“The Army and What it Offers”

In a wild endeavour to obtain more abundant supplies of “food for cannon,” the British Gov­ernment has flooded the country with a booklet bearing the above title, the special object of which is to furnish reasons why the young men of the working class should forthwith enlist in the Army.

Strange to say, this appeal—for appeal it is—is entirely different to every other that has been issued. Previously we have been appealed to through our patriotism. We have always been invited to take up arms on behalf of our “glori­ous heritage of freedom,” and the “noble tradi­tions of our race,” and the like of that. A few years ago to be a patriot was to possess all the virtues while to say a man was unpatriotic was to bring the worst possible charge against him.

But times are changing. Just as the deve­lopment of the weapons of precision has com­pelled our war-mongers to abandon the gorgeous trappings of war in favour of prosaic khaki, so industrial development has forced them to aban­don the blood and glory kibosh that lost most of its effect in our fathers’ young days.

Persistent starvation and hardship, the clearer dernarkation of the gulf between the workers, the ever-greater certainty of the truth of the new adage “Once a wage slave always a wage-slave,” and the growing use of troops, both as blacklegs and to protect blacklegs, in industrial disputes—these are not the things on which romantic ideas of patriotic duty are nourished. In addition to these things, Socialist propaganda has had a powerful influence in making the workingman realise that he has no country to fight for, and that those to whom the country and everything in it belong are the people who should do the fighting.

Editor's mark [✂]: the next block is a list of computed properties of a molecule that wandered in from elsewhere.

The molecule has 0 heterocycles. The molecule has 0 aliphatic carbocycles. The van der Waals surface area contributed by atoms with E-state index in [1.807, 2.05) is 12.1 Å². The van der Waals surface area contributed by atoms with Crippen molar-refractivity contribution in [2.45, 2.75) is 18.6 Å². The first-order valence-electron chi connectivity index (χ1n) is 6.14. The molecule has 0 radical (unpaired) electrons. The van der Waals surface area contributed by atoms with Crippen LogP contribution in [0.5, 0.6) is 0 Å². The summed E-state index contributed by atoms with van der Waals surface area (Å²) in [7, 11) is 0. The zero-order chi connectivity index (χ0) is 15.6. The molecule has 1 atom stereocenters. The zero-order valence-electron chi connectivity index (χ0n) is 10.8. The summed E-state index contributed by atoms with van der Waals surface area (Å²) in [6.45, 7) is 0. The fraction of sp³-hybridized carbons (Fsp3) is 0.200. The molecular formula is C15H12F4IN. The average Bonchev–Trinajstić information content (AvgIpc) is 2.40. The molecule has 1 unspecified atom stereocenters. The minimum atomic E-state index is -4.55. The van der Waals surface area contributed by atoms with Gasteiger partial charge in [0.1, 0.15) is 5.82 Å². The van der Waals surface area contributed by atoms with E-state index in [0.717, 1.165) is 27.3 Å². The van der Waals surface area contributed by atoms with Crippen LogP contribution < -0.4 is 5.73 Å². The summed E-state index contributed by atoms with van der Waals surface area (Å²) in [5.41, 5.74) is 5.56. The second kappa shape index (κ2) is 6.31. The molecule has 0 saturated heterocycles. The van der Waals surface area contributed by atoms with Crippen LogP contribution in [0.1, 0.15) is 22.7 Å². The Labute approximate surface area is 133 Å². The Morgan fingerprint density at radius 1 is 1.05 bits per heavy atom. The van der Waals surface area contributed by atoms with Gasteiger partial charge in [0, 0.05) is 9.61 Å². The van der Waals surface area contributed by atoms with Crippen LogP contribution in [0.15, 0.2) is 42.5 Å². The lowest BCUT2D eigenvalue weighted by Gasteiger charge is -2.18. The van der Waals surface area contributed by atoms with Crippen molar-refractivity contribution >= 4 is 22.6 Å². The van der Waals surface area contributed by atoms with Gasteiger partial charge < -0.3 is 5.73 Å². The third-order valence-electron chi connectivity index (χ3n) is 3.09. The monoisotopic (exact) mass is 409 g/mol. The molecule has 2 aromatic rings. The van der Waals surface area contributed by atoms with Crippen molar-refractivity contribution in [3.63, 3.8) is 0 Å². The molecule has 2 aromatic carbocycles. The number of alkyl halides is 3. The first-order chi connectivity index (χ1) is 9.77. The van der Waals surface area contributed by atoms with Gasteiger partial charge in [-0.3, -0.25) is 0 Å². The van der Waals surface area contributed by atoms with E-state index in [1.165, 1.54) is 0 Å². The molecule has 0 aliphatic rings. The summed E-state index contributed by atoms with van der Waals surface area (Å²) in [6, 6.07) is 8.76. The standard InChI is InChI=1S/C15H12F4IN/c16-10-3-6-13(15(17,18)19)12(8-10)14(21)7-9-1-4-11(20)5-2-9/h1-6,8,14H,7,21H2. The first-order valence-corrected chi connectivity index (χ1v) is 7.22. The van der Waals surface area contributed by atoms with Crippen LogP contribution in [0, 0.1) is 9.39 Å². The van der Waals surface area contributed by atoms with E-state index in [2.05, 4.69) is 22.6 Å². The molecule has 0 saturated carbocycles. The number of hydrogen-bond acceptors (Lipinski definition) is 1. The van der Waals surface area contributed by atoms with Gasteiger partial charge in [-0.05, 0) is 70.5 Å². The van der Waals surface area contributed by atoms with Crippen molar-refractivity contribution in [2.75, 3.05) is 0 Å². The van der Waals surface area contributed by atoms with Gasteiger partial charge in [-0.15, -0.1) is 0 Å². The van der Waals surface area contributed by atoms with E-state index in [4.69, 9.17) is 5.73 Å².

This progress of thought manifesting itself in a decrease of the Territorial ranks, the war-agents of the master class realise the young Briton of the working class to-day knows quite as much about it as the wise ostler of the May­pole Inn. And when the modern Joe Willet to the recruiting sergeant’s “For King and Country” answers “For bread and meat,” the up-to-date War Office says, “Exactly ; let us talk about on that basis.” And they do.

With consummate impudence they tell the young Briton what he already knows (perhaps only because he knows it)—that he has no hope of anything more than 25s. a week in civil life, and that when he has paid for his lodgings and other necessaries he will have nothing left. This candour destroys all possibility of again harping on the old string, “For King and Country.” It is an acceptance of Joe Willet’s bald statement: “Needs must where the devil drives, and the devil that drives me is an empty pocket . . .” This acceptance in itself is a welcome sign of the times.

Having pointed out the hopelessness of his economic position to the young worker, the War Office recruiting literature proceeds to build up an appeal on the basis of the advantages which a military life offers in comparison with a civil life. It tells him that, “during his service he is never out of a job and slackness of trade can never rob him of hin income.” It tells him, in effect, that it he, a member of the class who pro­duce all wealth, will leave “honest toil” for the life of a hired assassin, he need never go to bed hungry, or shiver in shameful rags, or want where to lay his head a—significant assurance to have to give a well set-up young wealth pro­ducer in this opulent age !

Of course it does not tell him of the purpose to which he is to be put—the blacklegging and strike smasing—the bayonetting and shooting of his own fellow workers, at home as well as abroad ; the oppression of his own class.

Besides the truths which the masters’ agents are using to attract the men they want, there are some absurd lies regarding the prospects of a soldier’s career which will serve to trap but few, while a false attempt is made to mask the difficulties of the soldier’s return to civil life, and to gloss over employers’ well known prejudice against employing old army men. The mistake is made, however, of neglecting to point out that the workhouse is always ready to extend the old soldier a kindly welcome, and the pawn­broker to receive his medals.

G. J. S.

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